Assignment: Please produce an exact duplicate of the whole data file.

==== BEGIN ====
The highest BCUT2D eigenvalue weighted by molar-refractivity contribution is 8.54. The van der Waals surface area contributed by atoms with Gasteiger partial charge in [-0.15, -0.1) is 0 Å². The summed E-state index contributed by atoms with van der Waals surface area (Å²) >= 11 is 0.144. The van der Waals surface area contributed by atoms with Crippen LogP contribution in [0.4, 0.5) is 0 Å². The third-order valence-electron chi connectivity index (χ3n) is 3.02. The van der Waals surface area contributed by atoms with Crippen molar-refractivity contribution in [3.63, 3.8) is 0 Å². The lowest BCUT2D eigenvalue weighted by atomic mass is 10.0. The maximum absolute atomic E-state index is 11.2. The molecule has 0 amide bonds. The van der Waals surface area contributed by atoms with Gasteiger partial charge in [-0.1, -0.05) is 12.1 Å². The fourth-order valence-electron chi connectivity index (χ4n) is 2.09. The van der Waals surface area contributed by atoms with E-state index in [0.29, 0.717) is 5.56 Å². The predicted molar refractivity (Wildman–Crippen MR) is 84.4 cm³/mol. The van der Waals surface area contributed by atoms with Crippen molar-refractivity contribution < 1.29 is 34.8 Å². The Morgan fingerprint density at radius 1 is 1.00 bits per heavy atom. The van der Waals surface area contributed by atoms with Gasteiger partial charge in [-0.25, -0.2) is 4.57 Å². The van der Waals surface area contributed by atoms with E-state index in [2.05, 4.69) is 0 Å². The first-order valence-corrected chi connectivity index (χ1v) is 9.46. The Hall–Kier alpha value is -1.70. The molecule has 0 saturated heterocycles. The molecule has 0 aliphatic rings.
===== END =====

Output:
The highest BCUT2D eigenvalue weighted by molar-refractivity contribution is 8.54. The van der Waals surface area contributed by atoms with Gasteiger partial charge in [-0.15, -0.1) is 0 Å². The summed E-state index contributed by atoms with van der Waals surface area (Å²) >= 11 is 0.144. The van der Waals surface area contributed by atoms with Crippen LogP contribution in [0.4, 0.5) is 0 Å². The third-order valence-electron chi connectivity index (χ3n) is 3.02. The van der Waals surface area contributed by atoms with Crippen molar-refractivity contribution in [3.63, 3.8) is 0 Å². The lowest BCUT2D eigenvalue weighted by atomic mass is 10.0. The maximum absolute atomic E-state index is 11.2. The molecule has 0 amide bonds. The van der Waals surface area contributed by atoms with Gasteiger partial charge in [-0.1, -0.05) is 12.1 Å². The fourth-order valence-electron chi connectivity index (χ4n) is 2.09. The van der Waals surface area contributed by atoms with E-state index in [0.29, 0.717) is 5.56 Å². The predicted molar refractivity (Wildman–Crippen MR) is 84.4 cm³/mol. The van der Waals surface area contributed by atoms with Crippen molar-refractivity contribution < 1.29 is 34.8 Å². The Morgan fingerprint density at radius 1 is 1.00 bits per heavy atom. The van der Waals surface area contributed by atoms with Gasteiger partial charge in [-0.25, -0.2) is 4.57 Å². The van der Waals surface area contributed by atoms with E-state index in [2.05, 4.69) is 0 Å². The first-order valence-corrected chi connectivity index (χ1v) is 9.46. The Hall–Kier alpha value is -1.70. The molecule has 0 saturated heterocycles. The molecule has 0 aliphatic rings.